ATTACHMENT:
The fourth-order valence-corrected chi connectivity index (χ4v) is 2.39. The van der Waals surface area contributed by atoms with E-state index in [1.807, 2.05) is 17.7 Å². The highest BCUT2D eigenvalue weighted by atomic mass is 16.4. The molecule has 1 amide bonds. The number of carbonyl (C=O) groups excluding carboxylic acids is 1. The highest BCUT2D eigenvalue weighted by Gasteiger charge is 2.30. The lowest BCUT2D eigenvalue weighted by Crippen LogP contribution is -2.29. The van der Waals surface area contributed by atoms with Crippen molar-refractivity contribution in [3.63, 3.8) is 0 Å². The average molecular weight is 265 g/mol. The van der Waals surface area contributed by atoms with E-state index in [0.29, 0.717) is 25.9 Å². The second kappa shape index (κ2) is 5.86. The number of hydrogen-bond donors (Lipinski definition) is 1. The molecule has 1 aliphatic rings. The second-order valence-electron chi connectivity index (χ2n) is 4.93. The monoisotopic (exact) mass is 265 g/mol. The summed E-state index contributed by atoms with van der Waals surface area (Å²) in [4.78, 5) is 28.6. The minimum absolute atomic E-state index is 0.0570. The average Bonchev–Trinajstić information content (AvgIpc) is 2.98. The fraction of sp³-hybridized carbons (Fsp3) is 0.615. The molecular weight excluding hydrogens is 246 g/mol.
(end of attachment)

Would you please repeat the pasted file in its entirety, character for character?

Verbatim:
The fourth-order valence-corrected chi connectivity index (χ4v) is 2.39. The van der Waals surface area contributed by atoms with E-state index in [1.807, 2.05) is 17.7 Å². The highest BCUT2D eigenvalue weighted by atomic mass is 16.4. The molecule has 1 amide bonds. The number of carbonyl (C=O) groups excluding carboxylic acids is 1. The highest BCUT2D eigenvalue weighted by Gasteiger charge is 2.30. The lowest BCUT2D eigenvalue weighted by Crippen LogP contribution is -2.29. The van der Waals surface area contributed by atoms with Crippen molar-refractivity contribution in [3.63, 3.8) is 0 Å². The average molecular weight is 265 g/mol. The van der Waals surface area contributed by atoms with E-state index in [0.29, 0.717) is 25.9 Å². The second kappa shape index (κ2) is 5.86. The number of hydrogen-bond donors (Lipinski definition) is 1. The molecule has 1 aliphatic rings. The second-order valence-electron chi connectivity index (χ2n) is 4.93. The monoisotopic (exact) mass is 265 g/mol. The summed E-state index contributed by atoms with van der Waals surface area (Å²) in [4.78, 5) is 28.6. The minimum absolute atomic E-state index is 0.0570. The average Bonchev–Trinajstić information content (AvgIpc) is 2.98. The fraction of sp³-hybridized carbons (Fsp3) is 0.615. The molecular weight excluding hydrogens is 246 g/mol.